Visiting all the universities of India – and perhaps India has the largest number of universities; one hundred universities – I was always going to their libraries to look at Principia Mathematica, whether anybody has read it. No – even the pages are not cut, they are joined. I inquired of the librarians, “Has anybody read this book?”
They said, “Nobody ever asks. People come once in a while, they look at one or two pages and that’s all.” And that was one of the greatest contributions to humanity. Bertrand Russell and Whitehead managed to make mathematics a solid foundation for any science to grow from.
You get easily interested…. Somebody is bicycling for twenty-four hours, and hundreds of people go to watch him. He will not eat, or he will eat while bicycling. Of course, he has a certain control over his bladder. He will not drink anything. Perhaps he has not drunk for twelve hours before he started the bicycling. It interests you; he is doing something difficult.
And he feels great. His ego is getting higher and higher. From twenty-four hours he will go to forty-eight hours, and so on and so forth. And the more he can manage, the more people will be coming to him. The people are mediocre, and these are their leaders – who are even more mediocre.
Simplicity will not attract anybody towards you. In fact, to become as simple as the child – instead of attracting people towards you and making you something great – may keep people away from you, saying, “He is only a child.” Perhaps they may become hostile to you, because your innocence can raise questions which they cannot answer. There is no answer to those questions. Your innocence will create curiosities which will be cutting the roots of their beliefs and their faith.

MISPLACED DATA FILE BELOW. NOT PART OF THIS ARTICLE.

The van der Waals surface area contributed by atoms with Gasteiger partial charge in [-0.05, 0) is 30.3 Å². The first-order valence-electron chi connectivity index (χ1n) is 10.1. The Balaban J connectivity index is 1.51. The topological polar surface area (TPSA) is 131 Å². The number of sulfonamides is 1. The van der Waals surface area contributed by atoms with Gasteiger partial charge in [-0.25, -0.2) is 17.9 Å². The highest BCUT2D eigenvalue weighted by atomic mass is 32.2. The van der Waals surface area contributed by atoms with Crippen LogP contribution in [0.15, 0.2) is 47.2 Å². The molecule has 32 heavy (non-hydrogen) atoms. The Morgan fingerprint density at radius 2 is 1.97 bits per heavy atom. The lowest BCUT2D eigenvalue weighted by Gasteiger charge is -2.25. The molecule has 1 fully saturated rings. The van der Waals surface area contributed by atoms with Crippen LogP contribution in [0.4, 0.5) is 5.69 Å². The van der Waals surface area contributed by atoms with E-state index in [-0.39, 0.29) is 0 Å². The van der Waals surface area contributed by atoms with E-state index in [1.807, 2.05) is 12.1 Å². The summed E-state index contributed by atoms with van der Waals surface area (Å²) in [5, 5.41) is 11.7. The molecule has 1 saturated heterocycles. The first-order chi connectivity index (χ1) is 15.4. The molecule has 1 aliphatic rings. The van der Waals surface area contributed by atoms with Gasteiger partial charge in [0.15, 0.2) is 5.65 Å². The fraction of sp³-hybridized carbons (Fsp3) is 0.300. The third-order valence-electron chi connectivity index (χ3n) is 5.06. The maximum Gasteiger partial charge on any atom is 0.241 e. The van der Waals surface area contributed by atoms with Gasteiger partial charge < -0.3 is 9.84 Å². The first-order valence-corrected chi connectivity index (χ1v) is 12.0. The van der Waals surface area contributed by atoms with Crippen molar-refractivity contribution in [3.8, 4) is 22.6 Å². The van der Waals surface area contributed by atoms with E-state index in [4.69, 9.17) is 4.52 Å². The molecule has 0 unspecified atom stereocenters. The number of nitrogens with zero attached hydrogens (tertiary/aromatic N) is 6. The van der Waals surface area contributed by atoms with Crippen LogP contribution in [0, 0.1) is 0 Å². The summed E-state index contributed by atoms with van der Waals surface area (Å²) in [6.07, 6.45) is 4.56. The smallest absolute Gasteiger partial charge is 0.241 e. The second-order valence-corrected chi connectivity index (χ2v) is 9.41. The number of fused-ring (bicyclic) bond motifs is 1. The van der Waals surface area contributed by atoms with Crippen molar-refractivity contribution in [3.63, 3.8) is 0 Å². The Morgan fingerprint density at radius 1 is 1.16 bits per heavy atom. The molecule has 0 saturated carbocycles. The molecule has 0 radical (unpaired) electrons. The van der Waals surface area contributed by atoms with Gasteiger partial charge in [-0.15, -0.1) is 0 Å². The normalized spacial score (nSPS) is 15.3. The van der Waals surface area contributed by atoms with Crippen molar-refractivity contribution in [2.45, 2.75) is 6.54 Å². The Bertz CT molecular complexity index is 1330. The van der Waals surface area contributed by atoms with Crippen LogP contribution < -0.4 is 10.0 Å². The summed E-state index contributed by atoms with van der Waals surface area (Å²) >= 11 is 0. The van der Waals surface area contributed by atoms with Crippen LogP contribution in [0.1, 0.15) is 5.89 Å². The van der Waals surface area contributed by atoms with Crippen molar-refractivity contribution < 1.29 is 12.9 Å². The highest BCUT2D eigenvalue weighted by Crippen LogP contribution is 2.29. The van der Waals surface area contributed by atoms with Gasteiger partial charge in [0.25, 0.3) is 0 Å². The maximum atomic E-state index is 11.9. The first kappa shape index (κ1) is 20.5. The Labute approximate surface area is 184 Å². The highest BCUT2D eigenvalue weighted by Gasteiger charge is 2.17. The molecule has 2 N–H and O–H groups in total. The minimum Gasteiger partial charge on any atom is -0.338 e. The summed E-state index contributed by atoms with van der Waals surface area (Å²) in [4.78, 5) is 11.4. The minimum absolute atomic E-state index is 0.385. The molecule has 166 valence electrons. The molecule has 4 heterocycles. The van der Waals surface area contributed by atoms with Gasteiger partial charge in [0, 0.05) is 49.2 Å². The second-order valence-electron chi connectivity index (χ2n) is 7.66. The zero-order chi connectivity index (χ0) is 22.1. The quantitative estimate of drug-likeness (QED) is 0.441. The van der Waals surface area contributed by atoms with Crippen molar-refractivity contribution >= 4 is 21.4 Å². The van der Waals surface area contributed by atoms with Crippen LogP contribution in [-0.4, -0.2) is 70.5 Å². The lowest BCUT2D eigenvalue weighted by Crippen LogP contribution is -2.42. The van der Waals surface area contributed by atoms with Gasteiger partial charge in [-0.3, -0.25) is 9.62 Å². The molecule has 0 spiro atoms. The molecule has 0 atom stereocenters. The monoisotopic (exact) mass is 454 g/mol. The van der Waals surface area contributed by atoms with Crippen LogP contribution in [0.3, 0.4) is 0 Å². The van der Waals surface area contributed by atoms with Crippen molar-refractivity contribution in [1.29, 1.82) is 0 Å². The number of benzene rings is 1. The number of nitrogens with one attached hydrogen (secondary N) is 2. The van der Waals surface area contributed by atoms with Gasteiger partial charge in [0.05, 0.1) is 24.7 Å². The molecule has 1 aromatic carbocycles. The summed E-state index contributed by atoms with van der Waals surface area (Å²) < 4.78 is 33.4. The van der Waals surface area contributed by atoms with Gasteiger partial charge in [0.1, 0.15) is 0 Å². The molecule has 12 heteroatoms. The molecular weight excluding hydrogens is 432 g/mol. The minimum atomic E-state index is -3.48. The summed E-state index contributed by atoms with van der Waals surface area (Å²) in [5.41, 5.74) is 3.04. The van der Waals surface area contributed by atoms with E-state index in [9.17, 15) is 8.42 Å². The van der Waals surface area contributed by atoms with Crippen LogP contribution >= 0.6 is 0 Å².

I used to go with my father to all kinds of discourses – religious, political, educational – and he used to take a promise from me that I was not going to ask anything, and I was not going to create a nuisance there. I always promised him, and I always did whatsoever I wanted to do. Coming back home, he would say, “You are not a man of your word.”
I said, “I am. But I wanted to go. I wanted to see that spiritual monk, to see whether he knows anything or not. Unless I promise, you will not take me. It was your fault to ask for the promise. You made me lie! After this, never ask for a promise. Why should you make me a slave? Leave me free.”
My whole town’s elders were afraid of me – and I was only a child. The man who was most respected in the town was a physician, and he was also thought to be a very learned, religious scholar. I used to visit him almost daily, and the moment he saw me I could see his face going pale, because he could not answer a single question.
I would put the Bhagavadgita in front of him, and tell him, “Put your hand on the Gita and say whether you have seen God or not.”
This was too much. If the Gita was not there, perhaps he might have lied, but to put your hand on the Gita and lie means a direct ticket to hell.